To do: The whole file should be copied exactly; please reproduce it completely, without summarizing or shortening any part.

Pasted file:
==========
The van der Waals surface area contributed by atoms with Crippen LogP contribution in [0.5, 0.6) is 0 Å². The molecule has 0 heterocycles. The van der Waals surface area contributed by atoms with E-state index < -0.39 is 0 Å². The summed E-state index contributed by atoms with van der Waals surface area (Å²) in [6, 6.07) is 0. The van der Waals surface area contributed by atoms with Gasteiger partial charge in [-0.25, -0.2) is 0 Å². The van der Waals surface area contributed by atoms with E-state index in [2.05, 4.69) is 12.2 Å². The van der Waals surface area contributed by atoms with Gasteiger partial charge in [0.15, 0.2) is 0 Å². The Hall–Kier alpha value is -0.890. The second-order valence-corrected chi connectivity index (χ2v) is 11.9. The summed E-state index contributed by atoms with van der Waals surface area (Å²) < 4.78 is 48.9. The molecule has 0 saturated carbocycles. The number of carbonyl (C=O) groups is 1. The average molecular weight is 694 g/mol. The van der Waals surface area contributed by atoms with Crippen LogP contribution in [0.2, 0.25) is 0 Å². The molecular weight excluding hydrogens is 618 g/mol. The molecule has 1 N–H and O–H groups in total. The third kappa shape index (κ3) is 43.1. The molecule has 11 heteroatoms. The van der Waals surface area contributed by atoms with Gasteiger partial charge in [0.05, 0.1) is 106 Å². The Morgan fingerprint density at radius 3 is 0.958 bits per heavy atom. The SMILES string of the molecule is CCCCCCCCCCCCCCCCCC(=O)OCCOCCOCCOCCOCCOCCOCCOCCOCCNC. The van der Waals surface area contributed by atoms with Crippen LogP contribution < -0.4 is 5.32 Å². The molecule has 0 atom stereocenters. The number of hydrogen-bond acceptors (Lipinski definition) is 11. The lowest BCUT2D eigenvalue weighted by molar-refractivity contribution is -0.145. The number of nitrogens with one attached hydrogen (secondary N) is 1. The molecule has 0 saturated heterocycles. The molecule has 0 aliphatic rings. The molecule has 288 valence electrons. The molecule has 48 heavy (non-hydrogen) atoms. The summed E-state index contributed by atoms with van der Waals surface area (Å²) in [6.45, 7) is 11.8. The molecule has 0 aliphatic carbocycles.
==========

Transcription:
The van der Waals surface area contributed by atoms with Crippen LogP contribution in [0.5, 0.6) is 0 Å². The molecule has 0 heterocycles. The van der Waals surface area contributed by atoms with E-state index < -0.39 is 0 Å². The summed E-state index contributed by atoms with van der Waals surface area (Å²) in [6, 6.07) is 0. The van der Waals surface area contributed by atoms with Gasteiger partial charge in [-0.25, -0.2) is 0 Å². The van der Waals surface area contributed by atoms with E-state index in [2.05, 4.69) is 12.2 Å². The van der Waals surface area contributed by atoms with Gasteiger partial charge in [0.15, 0.2) is 0 Å². The Hall–Kier alpha value is -0.890. The second-order valence-corrected chi connectivity index (χ2v) is 11.9. The summed E-state index contributed by atoms with van der Waals surface area (Å²) < 4.78 is 48.9. The molecule has 0 saturated carbocycles. The number of carbonyl (C=O) groups is 1. The average molecular weight is 694 g/mol. The van der Waals surface area contributed by atoms with Crippen LogP contribution in [0.2, 0.25) is 0 Å². The molecular weight excluding hydrogens is 618 g/mol. The molecule has 1 N–H and O–H groups in total. The third kappa shape index (κ3) is 43.1. The molecule has 11 heteroatoms. The van der Waals surface area contributed by atoms with Gasteiger partial charge in [0.05, 0.1) is 106 Å². The Morgan fingerprint density at radius 3 is 0.958 bits per heavy atom. The SMILES string of the molecule is CCCCCCCCCCCCCCCCCC(=O)OCCOCCOCCOCCOCCOCCOCCOCCOCCNC. The van der Waals surface area contributed by atoms with Crippen LogP contribution < -0.4 is 5.32 Å². The molecule has 0 atom stereocenters. The number of hydrogen-bond acceptors (Lipinski definition) is 11. The lowest BCUT2D eigenvalue weighted by molar-refractivity contribution is -0.145. The number of nitrogens with one attached hydrogen (secondary N) is 1. The molecule has 0 saturated heterocycles. The molecule has 0 aliphatic rings. The molecule has 288 valence electrons. The molecule has 48 heavy (non-hydrogen) atoms. The summed E-state index contributed by atoms with van der Waals surface area (Å²) in [6.45, 7) is 11.8. The molecule has 0 aliphatic carbocycles.